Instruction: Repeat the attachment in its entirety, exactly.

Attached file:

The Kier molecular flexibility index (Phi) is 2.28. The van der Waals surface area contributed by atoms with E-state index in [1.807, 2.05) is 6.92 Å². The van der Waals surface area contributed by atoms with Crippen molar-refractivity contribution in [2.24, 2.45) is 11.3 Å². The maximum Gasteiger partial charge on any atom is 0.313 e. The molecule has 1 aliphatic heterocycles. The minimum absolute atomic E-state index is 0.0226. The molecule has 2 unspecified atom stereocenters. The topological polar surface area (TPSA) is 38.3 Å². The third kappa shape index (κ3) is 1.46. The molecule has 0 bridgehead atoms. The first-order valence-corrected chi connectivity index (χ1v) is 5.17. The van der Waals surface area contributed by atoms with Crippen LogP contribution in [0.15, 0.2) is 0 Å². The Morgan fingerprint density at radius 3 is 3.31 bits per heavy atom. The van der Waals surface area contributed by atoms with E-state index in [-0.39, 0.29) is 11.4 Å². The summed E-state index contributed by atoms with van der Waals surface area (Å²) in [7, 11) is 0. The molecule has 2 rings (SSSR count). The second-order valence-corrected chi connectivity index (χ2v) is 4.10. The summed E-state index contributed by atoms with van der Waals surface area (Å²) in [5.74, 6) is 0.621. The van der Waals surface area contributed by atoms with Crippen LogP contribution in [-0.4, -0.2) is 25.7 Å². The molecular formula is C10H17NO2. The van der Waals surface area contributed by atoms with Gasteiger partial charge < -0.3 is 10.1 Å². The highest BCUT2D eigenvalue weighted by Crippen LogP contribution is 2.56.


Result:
The Kier molecular flexibility index (Phi) is 2.28. The van der Waals surface area contributed by atoms with E-state index in [1.807, 2.05) is 6.92 Å². The van der Waals surface area contributed by atoms with Crippen molar-refractivity contribution in [2.24, 2.45) is 11.3 Å². The maximum Gasteiger partial charge on any atom is 0.313 e. The molecule has 1 aliphatic heterocycles. The minimum absolute atomic E-state index is 0.0226. The molecule has 2 unspecified atom stereocenters. The topological polar surface area (TPSA) is 38.3 Å². The third kappa shape index (κ3) is 1.46. The molecule has 0 bridgehead atoms. The first-order valence-corrected chi connectivity index (χ1v) is 5.17. The van der Waals surface area contributed by atoms with Crippen LogP contribution in [0.15, 0.2) is 0 Å². The Morgan fingerprint density at radius 3 is 3.31 bits per heavy atom. The van der Waals surface area contributed by atoms with E-state index in [-0.39, 0.29) is 11.4 Å². The summed E-state index contributed by atoms with van der Waals surface area (Å²) in [7, 11) is 0. The molecule has 2 rings (SSSR count). The second-order valence-corrected chi connectivity index (χ2v) is 4.10. The summed E-state index contributed by atoms with van der Waals surface area (Å²) in [5.74, 6) is 0.621. The van der Waals surface area contributed by atoms with Crippen LogP contribution in [-0.4, -0.2) is 25.7 Å². The molecular formula is C10H17NO2. The van der Waals surface area contributed by atoms with Gasteiger partial charge < -0.3 is 10.1 Å². The highest BCUT2D eigenvalue weighted by Crippen LogP contribution is 2.56.